But all of these explanations have limitations of one sort or another, particularly as the historical evidence is so scarce. Whatever the reason behind it, these deaths, and their date, were a remarkable concurrence—and one made even more striking five years later, with the death of James Monroe on that same auspicious date. A few days after Monroe passed away, the Boston Traveler was not the only newspaper to observe, “Again our national anniversary has been marked by one of those events, which it may be scarcely permitted to ascribe the chance.”

 

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Why Do We Celebrate July 4 With Fireworks?
The Independence Day tradition dates nearly as far back as the country's beginning and was proposed by one of the Founding Fathers.

 

It’s hard to imagine Independence Day without fireworks. But how did this tradition get started?

As it turns out, setting off mini-explosions of all shapes and colors (but particularly red, white and blue) on July 4 goes back almost as far as American independence itself.

Fireworks have a long and colorful history, but the story of how they became ubiquitous on July 4 dates to the summer of 1776, during the first months of the Revolutionary War. On July 1, delegates of the Continental Congress were in Philadelphia, debating over whether the 13 original colonies should declare their independence from Britain’s Parliament as well as King George III himself.

That night, news arrived that British ships had sailed into New York Harbor, posing an immediate threat to the Continental troops commanded by George Washington. On July 2, delegates from 12 colonies voted in favor of independence (New York would follow suit on July 9) and the motion carried. On July 3, even as Congress revised a draft of the declaration composed by Thomas Jefferson, an excited John Adams took up his pen to write to his wife, Abigail.

“The Second Day of July 1776, will be the most memorable Epocha, in the History of America,” Adams wrote. “I am apt to believe that it will be celebrated, by succeeding Generations, as the great anniversary Festival…It ought to be solemnized with Pomp and Parade, with Shews, Games, Sports, Guns, Bells, Bonfires and Illuminations from one End of this Continent to the other from this Time forward forever more.”

Adams was off by a couple of days.

On July 4, after making a total of 86 (mostly small) changes to Jefferson’s draft, Congress officially adopted the Declaration of Independence, though most of the delegates didn’t even sign the document until August 2. Some impromptu celebrations greeted the declaration’s first public readings on July 8, in front of local militia troops in Pennsylvania and New Jersey, but the first organized celebration of Independence Day would take place in Philadelphia on July 4, 1777.


“Yesterday the 4th of July, being the anniversary of the Independence of the United States of America, was celebrated in this city with demonstrations of joy and festivity,” reported the Pennsylvania Evening Post on July 5, 1777. “About noon all the armed ships and gallies in the river were drawn up before the city, dressed in the gayest manner, with the colors of the United States and streamers displayed.”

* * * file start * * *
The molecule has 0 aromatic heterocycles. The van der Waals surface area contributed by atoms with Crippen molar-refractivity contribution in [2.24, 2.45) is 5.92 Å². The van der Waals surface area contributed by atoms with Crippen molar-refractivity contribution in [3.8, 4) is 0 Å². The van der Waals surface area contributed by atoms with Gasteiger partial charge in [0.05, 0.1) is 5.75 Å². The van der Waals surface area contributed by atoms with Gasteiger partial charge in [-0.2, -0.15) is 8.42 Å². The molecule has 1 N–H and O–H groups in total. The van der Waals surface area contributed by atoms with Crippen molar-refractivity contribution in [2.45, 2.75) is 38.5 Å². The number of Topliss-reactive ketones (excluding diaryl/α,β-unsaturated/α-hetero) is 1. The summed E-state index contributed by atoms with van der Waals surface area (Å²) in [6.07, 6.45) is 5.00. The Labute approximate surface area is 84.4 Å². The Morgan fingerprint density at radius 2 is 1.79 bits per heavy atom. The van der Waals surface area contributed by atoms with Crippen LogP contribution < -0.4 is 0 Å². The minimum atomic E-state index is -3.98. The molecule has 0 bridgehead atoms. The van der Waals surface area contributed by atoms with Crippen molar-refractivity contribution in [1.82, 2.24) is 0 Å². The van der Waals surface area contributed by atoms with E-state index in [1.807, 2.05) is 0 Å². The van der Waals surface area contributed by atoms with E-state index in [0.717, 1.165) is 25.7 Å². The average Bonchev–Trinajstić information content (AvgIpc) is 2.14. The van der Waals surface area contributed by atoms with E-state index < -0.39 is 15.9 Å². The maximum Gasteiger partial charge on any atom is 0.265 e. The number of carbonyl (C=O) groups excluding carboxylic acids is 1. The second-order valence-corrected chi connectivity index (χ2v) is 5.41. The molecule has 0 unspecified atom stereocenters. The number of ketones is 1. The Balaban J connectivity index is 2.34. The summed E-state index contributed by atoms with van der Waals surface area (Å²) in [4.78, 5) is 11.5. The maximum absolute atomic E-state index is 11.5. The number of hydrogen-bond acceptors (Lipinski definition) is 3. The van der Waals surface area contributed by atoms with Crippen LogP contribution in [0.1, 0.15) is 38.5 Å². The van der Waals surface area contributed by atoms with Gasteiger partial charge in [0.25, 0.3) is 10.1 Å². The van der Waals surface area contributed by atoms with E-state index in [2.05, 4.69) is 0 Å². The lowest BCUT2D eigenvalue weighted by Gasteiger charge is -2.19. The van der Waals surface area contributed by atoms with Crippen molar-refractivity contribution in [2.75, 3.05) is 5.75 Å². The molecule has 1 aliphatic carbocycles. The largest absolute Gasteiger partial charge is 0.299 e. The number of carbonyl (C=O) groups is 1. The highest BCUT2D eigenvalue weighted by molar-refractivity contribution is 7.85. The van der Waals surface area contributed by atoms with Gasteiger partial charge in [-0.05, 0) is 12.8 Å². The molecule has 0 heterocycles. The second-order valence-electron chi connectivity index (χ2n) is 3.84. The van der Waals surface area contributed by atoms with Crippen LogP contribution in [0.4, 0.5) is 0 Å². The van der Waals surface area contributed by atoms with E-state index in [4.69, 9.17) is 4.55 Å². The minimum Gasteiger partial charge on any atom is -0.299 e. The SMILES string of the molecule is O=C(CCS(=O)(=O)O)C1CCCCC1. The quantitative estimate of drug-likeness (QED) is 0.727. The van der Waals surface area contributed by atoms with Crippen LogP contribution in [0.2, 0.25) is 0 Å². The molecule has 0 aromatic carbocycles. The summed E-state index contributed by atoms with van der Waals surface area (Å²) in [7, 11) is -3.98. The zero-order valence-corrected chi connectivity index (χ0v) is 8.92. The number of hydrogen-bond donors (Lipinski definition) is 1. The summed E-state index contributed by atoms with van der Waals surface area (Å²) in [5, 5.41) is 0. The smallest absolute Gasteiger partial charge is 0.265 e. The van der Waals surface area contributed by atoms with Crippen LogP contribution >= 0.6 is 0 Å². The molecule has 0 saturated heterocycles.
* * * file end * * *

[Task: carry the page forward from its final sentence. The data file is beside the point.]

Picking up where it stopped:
After each ship’s cannon fired a 13-gun salute (in honor of the 13 colonies), the festivities continued, including an elegant dinner, a military demonstration and a performance by a Hessian band. “The evening was closed with the ringing of bells,” the Evening Post reported, “and at night there was a grand exhibition of fireworks (which began and concluded with thirteen rockets) on the Commons, and the city was beautifully illuminated.”

Did you know? Adams lived to see exactly 50 years of American independence. On July 4, 1826, the 50th anniversary of Congress’ adoption of the Declaration of Independence, he died at his home in Quincy, Massachusetts, just five hours after Jefferson’s death in Virginia.

Adams’s hometown of Boston saw its own fireworks display that July 4th, as Colonel Thomas Crafts of the Sons of Liberty took the opportunity to set off fireworks and shells over Boston Common. In the years to come, various cities continued the tradition of celebrating independence, holding picnics, parades, speeches and fireworks displays for the occasion, though Boston was the first to designate July 4 an official holiday (in 1783).

By the time Independence Day celebrations really took off after the War of 1812 (another conflict pitting the United States against Britain), fireworks were even more widely available. They would become an increasingly important part of the festivities in the years to come, as public safety concerns caused cannon and gunfire to be gradually phased out of celebrations.

In 1870, Congress established Independence Day as an official holiday. By 1898, a reporter would note that “the American Fourth of July is the greatest event the maker of firecrackers knows,” historian James Heintze recorded in The Fourth of July Encyclopedia.

As every July 4 brings numerous fireworks-related accidents, some causing injuries and even deaths, many cities and states would pass bans on different types of pyrotechnics; Adams’s native Massachusetts, for example, now bans all consumer fireworks. Despite these safety concerns, Americans spend somewhere around $1 billion on fireworks each July 4, allowing for a nationwide celebration of independence John Adams would surely have appreciated.